Irene Agrivina is one of the founding members and current directors of HONF, the Yogyakarta based new media and technology laboratory. Created in 1998 as a place of open expression, art and cultural technologies in the wake of the Indonesian "revolution", the ‘House of Natural Fiber' was born out of the social and political turmoil against the Suharto regime. They run various programs, activities, research and projects under their curriculum called EFP (Education Focus Program) which focuses on the application and practical use in daily life of collaborative, cross-disciplinary and technological actions responding to social, cultural and environmental challenges. In 2003 they established a media laboratory focusing on arts, science and technology based on an open community with interdisciplinary background. In 2011 they established themselves as a foundation, hosting three labs;: v.u.f.o.c an extraterrestial study centre, HONFablab a digital fabrication lab and HONF factory a digital culture and media forum.
RESOLVE is an interdisciplinary design collective that combines architecture, engineering, technology and art to address social challenges. They have delivered numerous projects, workshops, publications, and talks in the UK and across Europe, all of which look toward realising just and equitable visions of change in our built environment. Much of their work aims to provide platforms for the production of new knowledge and ideas, whilst collaborating and organising to help build resilience in our communities. An integral part of this way of working means designing with and for young people and under-represented groups in society. Here, ‘design’ encompasses both physical and systemic intervention, exploring ways of using a project’s site as a resource and working with different communities as stakeholders in the short and long-term management of projects. For us, design carries more than aesthetic value; it is also a mechanism for political and socio-economic change.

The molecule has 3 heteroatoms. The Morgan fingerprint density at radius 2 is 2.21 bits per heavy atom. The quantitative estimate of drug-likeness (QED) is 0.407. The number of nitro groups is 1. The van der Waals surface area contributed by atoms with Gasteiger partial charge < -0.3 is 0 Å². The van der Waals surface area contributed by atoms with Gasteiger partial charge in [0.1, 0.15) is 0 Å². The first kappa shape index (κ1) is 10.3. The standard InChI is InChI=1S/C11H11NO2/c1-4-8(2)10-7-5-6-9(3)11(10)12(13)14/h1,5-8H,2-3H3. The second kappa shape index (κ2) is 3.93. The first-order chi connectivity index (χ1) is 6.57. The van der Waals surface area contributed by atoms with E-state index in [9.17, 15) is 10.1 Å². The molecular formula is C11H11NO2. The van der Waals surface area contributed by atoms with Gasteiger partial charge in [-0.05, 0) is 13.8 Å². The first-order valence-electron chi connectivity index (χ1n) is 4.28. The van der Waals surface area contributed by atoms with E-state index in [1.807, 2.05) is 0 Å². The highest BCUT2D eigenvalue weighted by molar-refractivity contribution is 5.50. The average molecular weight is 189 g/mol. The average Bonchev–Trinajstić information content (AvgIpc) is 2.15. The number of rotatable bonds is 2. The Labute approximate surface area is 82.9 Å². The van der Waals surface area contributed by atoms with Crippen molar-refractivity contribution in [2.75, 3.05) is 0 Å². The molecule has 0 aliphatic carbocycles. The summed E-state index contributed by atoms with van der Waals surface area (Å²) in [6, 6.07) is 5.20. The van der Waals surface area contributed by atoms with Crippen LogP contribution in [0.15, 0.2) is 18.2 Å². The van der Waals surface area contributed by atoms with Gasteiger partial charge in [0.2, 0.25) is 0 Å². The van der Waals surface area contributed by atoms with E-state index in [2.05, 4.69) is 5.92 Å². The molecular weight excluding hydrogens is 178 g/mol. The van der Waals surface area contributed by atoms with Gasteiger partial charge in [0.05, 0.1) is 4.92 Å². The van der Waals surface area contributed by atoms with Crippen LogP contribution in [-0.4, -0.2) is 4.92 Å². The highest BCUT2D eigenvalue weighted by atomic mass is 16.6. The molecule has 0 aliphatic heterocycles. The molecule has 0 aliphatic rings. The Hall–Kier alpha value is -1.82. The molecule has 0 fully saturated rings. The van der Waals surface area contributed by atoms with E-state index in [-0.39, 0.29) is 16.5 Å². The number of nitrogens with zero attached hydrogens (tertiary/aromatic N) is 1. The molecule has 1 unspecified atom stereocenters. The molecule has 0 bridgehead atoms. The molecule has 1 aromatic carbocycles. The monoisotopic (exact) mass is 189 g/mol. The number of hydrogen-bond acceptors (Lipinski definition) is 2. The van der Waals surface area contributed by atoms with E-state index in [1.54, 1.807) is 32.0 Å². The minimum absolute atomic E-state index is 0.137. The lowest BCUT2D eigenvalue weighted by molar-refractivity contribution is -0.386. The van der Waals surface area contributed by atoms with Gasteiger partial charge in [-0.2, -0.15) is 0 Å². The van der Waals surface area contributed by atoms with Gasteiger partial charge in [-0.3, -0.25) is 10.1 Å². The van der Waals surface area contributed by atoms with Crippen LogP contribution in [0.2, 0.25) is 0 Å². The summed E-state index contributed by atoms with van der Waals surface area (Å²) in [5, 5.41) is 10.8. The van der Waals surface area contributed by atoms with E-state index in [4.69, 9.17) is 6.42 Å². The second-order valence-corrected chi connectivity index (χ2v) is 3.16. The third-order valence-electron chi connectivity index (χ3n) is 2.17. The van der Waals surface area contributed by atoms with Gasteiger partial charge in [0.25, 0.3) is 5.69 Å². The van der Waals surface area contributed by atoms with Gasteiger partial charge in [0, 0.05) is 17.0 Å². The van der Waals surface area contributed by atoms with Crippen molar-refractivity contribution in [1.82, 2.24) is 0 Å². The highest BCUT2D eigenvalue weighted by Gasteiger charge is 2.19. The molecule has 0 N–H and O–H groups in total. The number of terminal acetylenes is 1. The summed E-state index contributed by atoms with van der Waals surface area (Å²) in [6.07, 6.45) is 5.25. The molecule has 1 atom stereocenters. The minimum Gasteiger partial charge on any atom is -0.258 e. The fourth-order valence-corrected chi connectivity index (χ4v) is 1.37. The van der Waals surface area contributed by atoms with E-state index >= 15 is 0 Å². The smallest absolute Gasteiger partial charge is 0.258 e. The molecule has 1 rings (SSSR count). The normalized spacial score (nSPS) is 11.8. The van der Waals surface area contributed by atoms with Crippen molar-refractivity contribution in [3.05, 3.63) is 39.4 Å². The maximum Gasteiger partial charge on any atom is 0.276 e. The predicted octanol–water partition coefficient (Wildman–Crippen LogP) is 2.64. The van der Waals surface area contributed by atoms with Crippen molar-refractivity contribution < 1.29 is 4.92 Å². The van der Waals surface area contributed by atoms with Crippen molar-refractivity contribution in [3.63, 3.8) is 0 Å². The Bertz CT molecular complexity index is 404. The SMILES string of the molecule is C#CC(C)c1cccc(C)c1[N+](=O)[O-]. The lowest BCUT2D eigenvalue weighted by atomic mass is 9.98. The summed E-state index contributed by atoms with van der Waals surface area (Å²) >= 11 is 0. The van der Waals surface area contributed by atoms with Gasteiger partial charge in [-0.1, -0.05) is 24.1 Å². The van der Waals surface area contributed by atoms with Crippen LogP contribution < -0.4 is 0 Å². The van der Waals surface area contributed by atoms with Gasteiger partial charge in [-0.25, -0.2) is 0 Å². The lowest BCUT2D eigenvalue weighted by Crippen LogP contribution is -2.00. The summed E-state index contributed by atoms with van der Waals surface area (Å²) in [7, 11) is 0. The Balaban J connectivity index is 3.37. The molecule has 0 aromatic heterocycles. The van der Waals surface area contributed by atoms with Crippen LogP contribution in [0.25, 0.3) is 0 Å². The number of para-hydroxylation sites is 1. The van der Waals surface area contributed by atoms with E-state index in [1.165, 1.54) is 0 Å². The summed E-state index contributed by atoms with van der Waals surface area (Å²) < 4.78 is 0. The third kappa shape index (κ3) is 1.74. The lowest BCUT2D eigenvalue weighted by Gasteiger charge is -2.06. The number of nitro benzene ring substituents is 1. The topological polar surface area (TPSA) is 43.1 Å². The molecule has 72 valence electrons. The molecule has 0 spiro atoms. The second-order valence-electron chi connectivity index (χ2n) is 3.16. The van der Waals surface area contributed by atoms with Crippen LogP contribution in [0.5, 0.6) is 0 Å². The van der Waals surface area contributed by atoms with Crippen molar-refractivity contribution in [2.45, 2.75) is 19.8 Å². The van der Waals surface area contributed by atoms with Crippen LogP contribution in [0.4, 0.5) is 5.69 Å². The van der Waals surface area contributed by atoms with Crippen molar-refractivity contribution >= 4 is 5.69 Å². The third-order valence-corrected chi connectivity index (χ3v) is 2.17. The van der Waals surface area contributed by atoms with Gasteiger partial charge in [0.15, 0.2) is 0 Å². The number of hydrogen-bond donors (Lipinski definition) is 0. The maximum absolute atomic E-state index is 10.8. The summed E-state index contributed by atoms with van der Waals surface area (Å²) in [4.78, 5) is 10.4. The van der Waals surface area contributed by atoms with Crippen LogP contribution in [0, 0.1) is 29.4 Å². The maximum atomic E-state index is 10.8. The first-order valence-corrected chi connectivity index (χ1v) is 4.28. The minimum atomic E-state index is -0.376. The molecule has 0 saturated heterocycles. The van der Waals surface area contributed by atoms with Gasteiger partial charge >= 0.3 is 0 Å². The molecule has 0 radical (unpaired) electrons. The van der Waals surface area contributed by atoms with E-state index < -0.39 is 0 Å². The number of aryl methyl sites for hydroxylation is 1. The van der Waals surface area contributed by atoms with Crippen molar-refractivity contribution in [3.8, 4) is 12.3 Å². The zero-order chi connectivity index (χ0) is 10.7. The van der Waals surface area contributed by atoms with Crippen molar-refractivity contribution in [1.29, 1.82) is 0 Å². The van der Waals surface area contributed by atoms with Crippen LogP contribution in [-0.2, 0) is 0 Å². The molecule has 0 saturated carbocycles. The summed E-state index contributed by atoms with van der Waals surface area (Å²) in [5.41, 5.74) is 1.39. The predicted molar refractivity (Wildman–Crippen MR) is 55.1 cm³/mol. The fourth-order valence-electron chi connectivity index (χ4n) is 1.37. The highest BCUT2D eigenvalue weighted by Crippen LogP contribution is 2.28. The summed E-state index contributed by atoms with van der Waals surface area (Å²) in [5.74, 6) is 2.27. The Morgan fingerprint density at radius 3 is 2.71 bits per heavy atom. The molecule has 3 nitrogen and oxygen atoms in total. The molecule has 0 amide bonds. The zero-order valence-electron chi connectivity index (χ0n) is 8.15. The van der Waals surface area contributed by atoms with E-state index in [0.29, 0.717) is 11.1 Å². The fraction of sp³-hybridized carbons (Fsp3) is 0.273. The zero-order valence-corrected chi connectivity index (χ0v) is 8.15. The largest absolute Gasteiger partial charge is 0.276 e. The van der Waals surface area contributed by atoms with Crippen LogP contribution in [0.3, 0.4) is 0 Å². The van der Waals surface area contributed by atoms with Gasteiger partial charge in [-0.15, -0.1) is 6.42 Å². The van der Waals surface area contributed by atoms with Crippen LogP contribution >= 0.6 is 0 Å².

Neal White is an artist and co-director of the highly acclaimed research centre CREAM based in Westminster School of Arts. As an academic, White leads The Deep Field Project, a research studio at the intersections of contemporary art practice, experimental sciences, and the critical & environmental humanities. His own practice include a process based approach to what might be termed 'the experimental', which applies to both academic and artistic concerns, from epistemology in science, to forms of knowing in art. Neal White's work has appeared in many exhibitions internationally. He has recently worked with Monsoon Assemblages on a project for Venice Biennale 2020/21 (monass.org), and is developing a new exhibition in 2022 with Stefanie Hessler at Konsthalle in Trondheim. His work involves a commitment to social practice, as a director of O+I (formerly Artist Placement Group), and as one of the initiators of the Incidental Unit (based at Flat Time House, London). He is also part of the international collective Ecological Futurisms.
Linda Rocco is a London-based contemporary art curator, researcher and consultant. She curates this event as part of her practice-based PhD research titled ‘Towards a Decentralised Art Ecology for the 5th Industrial Revolution (5IR)‘, funded by LAHP/AHRC. Linda is the lead curator/producer for Liberty at The Greater London Authority (GLA) and has curated public events and exhibitions internationally, with established small-scale institutions as Goethe Institut, to warehouse spaces as Yinka Shonibare’s Guest Projects, including the curation of the public sphere for Nine Elms on the South Bank. She also co-directs the not-for-profit organisation _inventory platform, which engages communities in the UK and SEA through socially engaged projects since 2016. Linda regularly works as curator with artists and private galleries, as well as consulting for charities, foundations and public institutions, including Arts Council England, on accessible and socially engaged arts; collaboration with STEM subjects as well as participatory and intermedia practices.